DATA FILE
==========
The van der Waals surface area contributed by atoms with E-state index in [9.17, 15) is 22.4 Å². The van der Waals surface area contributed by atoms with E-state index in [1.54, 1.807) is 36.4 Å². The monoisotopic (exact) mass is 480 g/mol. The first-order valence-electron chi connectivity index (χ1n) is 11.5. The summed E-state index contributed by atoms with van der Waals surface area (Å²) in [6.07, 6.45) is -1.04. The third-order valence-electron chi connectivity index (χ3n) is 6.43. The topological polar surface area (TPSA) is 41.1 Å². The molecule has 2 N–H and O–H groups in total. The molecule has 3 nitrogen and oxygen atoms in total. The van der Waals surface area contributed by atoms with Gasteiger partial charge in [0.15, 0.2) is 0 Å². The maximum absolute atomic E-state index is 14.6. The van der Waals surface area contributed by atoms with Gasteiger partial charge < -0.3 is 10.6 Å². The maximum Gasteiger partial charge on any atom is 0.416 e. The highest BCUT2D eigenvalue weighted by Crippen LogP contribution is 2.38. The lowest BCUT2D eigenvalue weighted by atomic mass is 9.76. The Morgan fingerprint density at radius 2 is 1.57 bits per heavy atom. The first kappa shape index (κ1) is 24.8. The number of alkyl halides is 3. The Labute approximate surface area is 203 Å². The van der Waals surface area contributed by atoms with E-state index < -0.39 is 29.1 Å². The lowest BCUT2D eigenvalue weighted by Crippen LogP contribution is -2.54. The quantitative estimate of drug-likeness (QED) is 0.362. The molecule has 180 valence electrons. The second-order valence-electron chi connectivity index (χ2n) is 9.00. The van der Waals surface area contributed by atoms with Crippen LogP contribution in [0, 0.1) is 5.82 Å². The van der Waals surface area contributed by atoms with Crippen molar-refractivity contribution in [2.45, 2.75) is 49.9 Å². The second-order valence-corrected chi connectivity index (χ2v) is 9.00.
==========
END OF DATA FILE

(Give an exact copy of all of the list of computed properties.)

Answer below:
The van der Waals surface area contributed by atoms with E-state index in [9.17, 15) is 22.4 Å². The van der Waals surface area contributed by atoms with E-state index in [1.54, 1.807) is 36.4 Å². The monoisotopic (exact) mass is 480 g/mol. The first-order valence-electron chi connectivity index (χ1n) is 11.5. The summed E-state index contributed by atoms with van der Waals surface area (Å²) in [6.07, 6.45) is -1.04. The third-order valence-electron chi connectivity index (χ3n) is 6.43. The topological polar surface area (TPSA) is 41.1 Å². The molecule has 2 N–H and O–H groups in total. The molecule has 3 nitrogen and oxygen atoms in total. The van der Waals surface area contributed by atoms with Gasteiger partial charge in [0.15, 0.2) is 0 Å². The maximum absolute atomic E-state index is 14.6. The van der Waals surface area contributed by atoms with Gasteiger partial charge < -0.3 is 10.6 Å². The maximum Gasteiger partial charge on any atom is 0.416 e. The highest BCUT2D eigenvalue weighted by Crippen LogP contribution is 2.38. The lowest BCUT2D eigenvalue weighted by atomic mass is 9.76. The Morgan fingerprint density at radius 2 is 1.57 bits per heavy atom. The first kappa shape index (κ1) is 24.8. The number of alkyl halides is 3. The Labute approximate surface area is 203 Å². The van der Waals surface area contributed by atoms with E-state index < -0.39 is 29.1 Å². The lowest BCUT2D eigenvalue weighted by Crippen LogP contribution is -2.54. The quantitative estimate of drug-likeness (QED) is 0.362. The molecule has 180 valence electrons. The second-order valence-electron chi connectivity index (χ2n) is 9.00. The van der Waals surface area contributed by atoms with Crippen LogP contribution in [0, 0.1) is 5.82 Å². The van der Waals surface area contributed by atoms with Crippen molar-refractivity contribution in [2.45, 2.75) is 49.9 Å². The second-order valence-corrected chi connectivity index (χ2v) is 9.00.